I have always been a Daddy's girl. I grew up seeing the amazement, admiration, pride in my father's eyes. At the same time, because of my unfortunate status of being an only child, I have also been an instrument in which to echo my father's dreams and wishes, my father's "second chance" so to speak. Before I go on, I should state now that I love my father.
As a child he had always been my source of comfort, and being an only child, a title I have now come to detest, did not affect me the way that it does now. I was glad there was no sibling rivalry, vying for paternal affection. He was everything to me and I was everything to him. So much has changed now. Our relationship at the present is stunted, tense, sometimes bitter and sometimes pretentious, and while I know I'll always have his love, I know that he's disappointed in the choices that I've made. I've squashed his hopes and dreams, his second chance. Let me start from the beginning.
My parents lived in a small village in Derry, Co. Down. They were "high-school sweethearts". After leaving school my father proposed and twelve months later they were married. It was just a simple, low-key affair he told me but it was one of the happiest days of his life and just as wonderful as any wedding with all the fancy trimmings. They had discussed starting a family but had decided to wait because Dad had wanted to go to University to study for a Phd in Law. This was his one, true dream. To become a Lawyer.
He explained to me many times that they had both, my mother and father, come from poor families. They lived in a time where life was hard and every penny counted. He wanted to provide a better life for his wife and future children, so he made the sacrifice and heart-wrenching decision to leave his new bride to go to University in Dublin. He travelled home most Friday evenings where he would fall easiy into marital bliss and reluctantly return to Dublin every Sunday evening. One weekend however, he returned home to the unexpected news that my mother was " in the family way ". It had come as a complete surprise to both of them but in the end it was decided that my father would continue to go to Dublin to study.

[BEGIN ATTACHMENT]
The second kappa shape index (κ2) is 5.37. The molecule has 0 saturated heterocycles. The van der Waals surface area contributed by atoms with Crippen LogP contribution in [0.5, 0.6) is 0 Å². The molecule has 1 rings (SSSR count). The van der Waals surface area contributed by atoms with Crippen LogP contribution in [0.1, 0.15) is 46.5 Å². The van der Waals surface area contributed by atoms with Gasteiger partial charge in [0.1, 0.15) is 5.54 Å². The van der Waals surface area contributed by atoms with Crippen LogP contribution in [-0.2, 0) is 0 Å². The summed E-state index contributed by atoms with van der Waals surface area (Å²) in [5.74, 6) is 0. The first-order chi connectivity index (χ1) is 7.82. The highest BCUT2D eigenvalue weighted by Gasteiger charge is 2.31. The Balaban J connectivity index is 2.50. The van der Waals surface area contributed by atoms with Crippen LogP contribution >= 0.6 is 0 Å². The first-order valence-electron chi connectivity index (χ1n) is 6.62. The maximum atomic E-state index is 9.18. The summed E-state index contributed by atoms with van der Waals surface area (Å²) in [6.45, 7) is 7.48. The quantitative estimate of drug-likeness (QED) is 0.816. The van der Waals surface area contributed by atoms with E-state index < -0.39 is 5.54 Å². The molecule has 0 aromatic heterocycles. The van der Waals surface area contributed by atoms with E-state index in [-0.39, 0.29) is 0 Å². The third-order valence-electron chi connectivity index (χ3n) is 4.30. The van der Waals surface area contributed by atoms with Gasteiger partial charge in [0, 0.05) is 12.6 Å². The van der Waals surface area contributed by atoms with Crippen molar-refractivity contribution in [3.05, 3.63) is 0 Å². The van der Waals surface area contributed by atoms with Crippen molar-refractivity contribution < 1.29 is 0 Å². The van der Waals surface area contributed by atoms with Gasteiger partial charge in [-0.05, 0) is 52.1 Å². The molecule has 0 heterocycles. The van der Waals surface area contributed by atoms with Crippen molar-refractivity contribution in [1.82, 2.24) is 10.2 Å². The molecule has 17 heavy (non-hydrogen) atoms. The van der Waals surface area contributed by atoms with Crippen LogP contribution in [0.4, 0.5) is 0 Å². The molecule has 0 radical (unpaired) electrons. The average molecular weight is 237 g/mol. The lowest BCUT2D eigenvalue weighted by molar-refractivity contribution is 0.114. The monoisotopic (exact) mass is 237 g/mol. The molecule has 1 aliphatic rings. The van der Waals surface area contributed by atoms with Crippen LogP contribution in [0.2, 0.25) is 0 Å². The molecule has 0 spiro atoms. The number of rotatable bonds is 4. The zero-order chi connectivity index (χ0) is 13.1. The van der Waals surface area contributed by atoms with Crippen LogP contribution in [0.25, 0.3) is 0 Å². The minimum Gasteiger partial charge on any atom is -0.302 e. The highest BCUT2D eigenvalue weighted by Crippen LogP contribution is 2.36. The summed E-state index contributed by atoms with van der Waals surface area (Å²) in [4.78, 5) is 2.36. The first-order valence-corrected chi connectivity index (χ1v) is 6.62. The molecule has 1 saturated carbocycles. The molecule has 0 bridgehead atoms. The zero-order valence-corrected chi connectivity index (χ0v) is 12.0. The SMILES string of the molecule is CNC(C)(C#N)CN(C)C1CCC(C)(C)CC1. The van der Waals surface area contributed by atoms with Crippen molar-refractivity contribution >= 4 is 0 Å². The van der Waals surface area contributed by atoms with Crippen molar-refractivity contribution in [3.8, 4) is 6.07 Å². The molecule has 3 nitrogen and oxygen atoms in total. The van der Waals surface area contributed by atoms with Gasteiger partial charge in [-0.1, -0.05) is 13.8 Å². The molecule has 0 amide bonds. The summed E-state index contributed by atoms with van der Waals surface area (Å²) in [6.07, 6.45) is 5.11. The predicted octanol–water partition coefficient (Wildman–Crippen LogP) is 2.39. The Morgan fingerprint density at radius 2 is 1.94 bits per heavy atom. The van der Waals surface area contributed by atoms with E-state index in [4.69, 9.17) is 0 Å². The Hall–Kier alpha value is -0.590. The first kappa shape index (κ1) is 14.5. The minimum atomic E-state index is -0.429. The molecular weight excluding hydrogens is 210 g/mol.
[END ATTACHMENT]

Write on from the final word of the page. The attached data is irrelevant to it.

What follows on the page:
He was content with life and was looking forward to the impending arrival and my mother, with her natural maternal instincts, couldn't hide her delight at the prospect of motherhood. " She glowed from the inside, out. There was an aura of happiness around her that no-one could intrude on. Those were the happiest months of both our lives", my father once told me. Their happiness turned tragically sour however, when seven months into her pregnancy, my mother was rushed to hospital in premature labour. My father was in Dublin and by the time he arrived , I was born but my mother had died. She had a condition called pre-eclampsia and though they tried frantically, there was nothing that the doctors could do to save her in the end. My father never got the chance to say good-bye and that has lived in his conscious mind all these years.So he left University, and his dreams behind, to care for me.